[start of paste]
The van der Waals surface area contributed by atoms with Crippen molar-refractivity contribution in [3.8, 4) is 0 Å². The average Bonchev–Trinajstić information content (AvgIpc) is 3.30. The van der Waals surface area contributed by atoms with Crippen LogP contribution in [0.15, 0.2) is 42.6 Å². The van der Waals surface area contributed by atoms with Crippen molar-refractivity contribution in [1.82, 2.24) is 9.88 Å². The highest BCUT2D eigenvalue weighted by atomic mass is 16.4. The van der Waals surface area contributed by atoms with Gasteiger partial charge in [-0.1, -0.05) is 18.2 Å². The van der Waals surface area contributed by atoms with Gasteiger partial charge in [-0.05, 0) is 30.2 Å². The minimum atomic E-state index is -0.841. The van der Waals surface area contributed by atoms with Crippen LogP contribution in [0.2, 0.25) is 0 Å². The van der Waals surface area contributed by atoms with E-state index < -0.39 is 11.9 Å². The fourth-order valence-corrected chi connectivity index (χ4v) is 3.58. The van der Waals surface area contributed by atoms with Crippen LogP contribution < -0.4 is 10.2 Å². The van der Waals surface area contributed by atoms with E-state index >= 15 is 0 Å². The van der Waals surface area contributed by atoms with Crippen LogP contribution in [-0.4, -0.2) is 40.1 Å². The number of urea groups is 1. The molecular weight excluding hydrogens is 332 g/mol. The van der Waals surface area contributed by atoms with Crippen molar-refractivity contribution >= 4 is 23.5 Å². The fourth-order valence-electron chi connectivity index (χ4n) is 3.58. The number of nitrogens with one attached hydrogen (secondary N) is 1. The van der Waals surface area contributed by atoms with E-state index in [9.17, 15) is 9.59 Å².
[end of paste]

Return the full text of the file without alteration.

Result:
The van der Waals surface area contributed by atoms with Crippen molar-refractivity contribution in [3.8, 4) is 0 Å². The average Bonchev–Trinajstić information content (AvgIpc) is 3.30. The van der Waals surface area contributed by atoms with Crippen LogP contribution in [0.15, 0.2) is 42.6 Å². The van der Waals surface area contributed by atoms with Crippen molar-refractivity contribution in [1.82, 2.24) is 9.88 Å². The highest BCUT2D eigenvalue weighted by atomic mass is 16.4. The van der Waals surface area contributed by atoms with Gasteiger partial charge in [-0.1, -0.05) is 18.2 Å². The van der Waals surface area contributed by atoms with Gasteiger partial charge in [-0.05, 0) is 30.2 Å². The minimum atomic E-state index is -0.841. The van der Waals surface area contributed by atoms with Crippen LogP contribution in [0.2, 0.25) is 0 Å². The van der Waals surface area contributed by atoms with E-state index < -0.39 is 11.9 Å². The fourth-order valence-corrected chi connectivity index (χ4v) is 3.58. The van der Waals surface area contributed by atoms with Crippen LogP contribution < -0.4 is 10.2 Å². The van der Waals surface area contributed by atoms with E-state index >= 15 is 0 Å². The van der Waals surface area contributed by atoms with Crippen LogP contribution in [-0.4, -0.2) is 40.1 Å². The number of urea groups is 1. The molecular weight excluding hydrogens is 332 g/mol. The van der Waals surface area contributed by atoms with Crippen molar-refractivity contribution >= 4 is 23.5 Å². The fourth-order valence-electron chi connectivity index (χ4n) is 3.58. The number of nitrogens with one attached hydrogen (secondary N) is 1. The van der Waals surface area contributed by atoms with E-state index in [9.17, 15) is 9.59 Å².